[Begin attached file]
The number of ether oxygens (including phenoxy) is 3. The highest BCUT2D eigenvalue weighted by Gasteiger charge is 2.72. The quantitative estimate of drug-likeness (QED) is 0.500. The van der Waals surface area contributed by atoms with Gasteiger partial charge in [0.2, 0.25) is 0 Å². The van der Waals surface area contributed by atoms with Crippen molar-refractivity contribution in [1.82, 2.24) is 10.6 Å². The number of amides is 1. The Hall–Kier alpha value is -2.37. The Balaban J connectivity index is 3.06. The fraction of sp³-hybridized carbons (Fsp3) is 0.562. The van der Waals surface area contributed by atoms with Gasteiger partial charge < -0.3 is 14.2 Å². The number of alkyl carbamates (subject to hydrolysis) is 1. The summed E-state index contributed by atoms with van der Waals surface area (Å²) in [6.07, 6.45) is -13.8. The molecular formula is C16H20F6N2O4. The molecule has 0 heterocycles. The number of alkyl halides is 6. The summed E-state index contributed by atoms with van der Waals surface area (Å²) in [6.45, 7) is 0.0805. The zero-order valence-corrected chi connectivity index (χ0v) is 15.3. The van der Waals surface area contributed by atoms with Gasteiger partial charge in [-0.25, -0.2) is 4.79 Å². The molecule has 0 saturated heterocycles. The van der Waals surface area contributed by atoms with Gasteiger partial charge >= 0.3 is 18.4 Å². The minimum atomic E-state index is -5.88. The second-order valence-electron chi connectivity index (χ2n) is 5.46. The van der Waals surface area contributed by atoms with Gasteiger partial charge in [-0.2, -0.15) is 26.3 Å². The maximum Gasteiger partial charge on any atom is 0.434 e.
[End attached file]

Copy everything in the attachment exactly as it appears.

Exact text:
The number of ether oxygens (including phenoxy) is 3. The highest BCUT2D eigenvalue weighted by Gasteiger charge is 2.72. The quantitative estimate of drug-likeness (QED) is 0.500. The van der Waals surface area contributed by atoms with Gasteiger partial charge in [0.2, 0.25) is 0 Å². The van der Waals surface area contributed by atoms with Crippen molar-refractivity contribution in [1.82, 2.24) is 10.6 Å². The number of amides is 1. The Hall–Kier alpha value is -2.37. The Balaban J connectivity index is 3.06. The fraction of sp³-hybridized carbons (Fsp3) is 0.562. The van der Waals surface area contributed by atoms with Gasteiger partial charge < -0.3 is 14.2 Å². The number of alkyl carbamates (subject to hydrolysis) is 1. The summed E-state index contributed by atoms with van der Waals surface area (Å²) in [6.07, 6.45) is -13.8. The molecular formula is C16H20F6N2O4. The molecule has 0 heterocycles. The number of alkyl halides is 6. The summed E-state index contributed by atoms with van der Waals surface area (Å²) in [6.45, 7) is 0.0805. The zero-order valence-corrected chi connectivity index (χ0v) is 15.3. The van der Waals surface area contributed by atoms with Gasteiger partial charge in [-0.25, -0.2) is 4.79 Å². The molecule has 0 saturated heterocycles. The van der Waals surface area contributed by atoms with Gasteiger partial charge >= 0.3 is 18.4 Å². The minimum atomic E-state index is -5.88. The second-order valence-electron chi connectivity index (χ2n) is 5.46. The van der Waals surface area contributed by atoms with Gasteiger partial charge in [-0.2, -0.15) is 26.3 Å². The maximum Gasteiger partial charge on any atom is 0.434 e.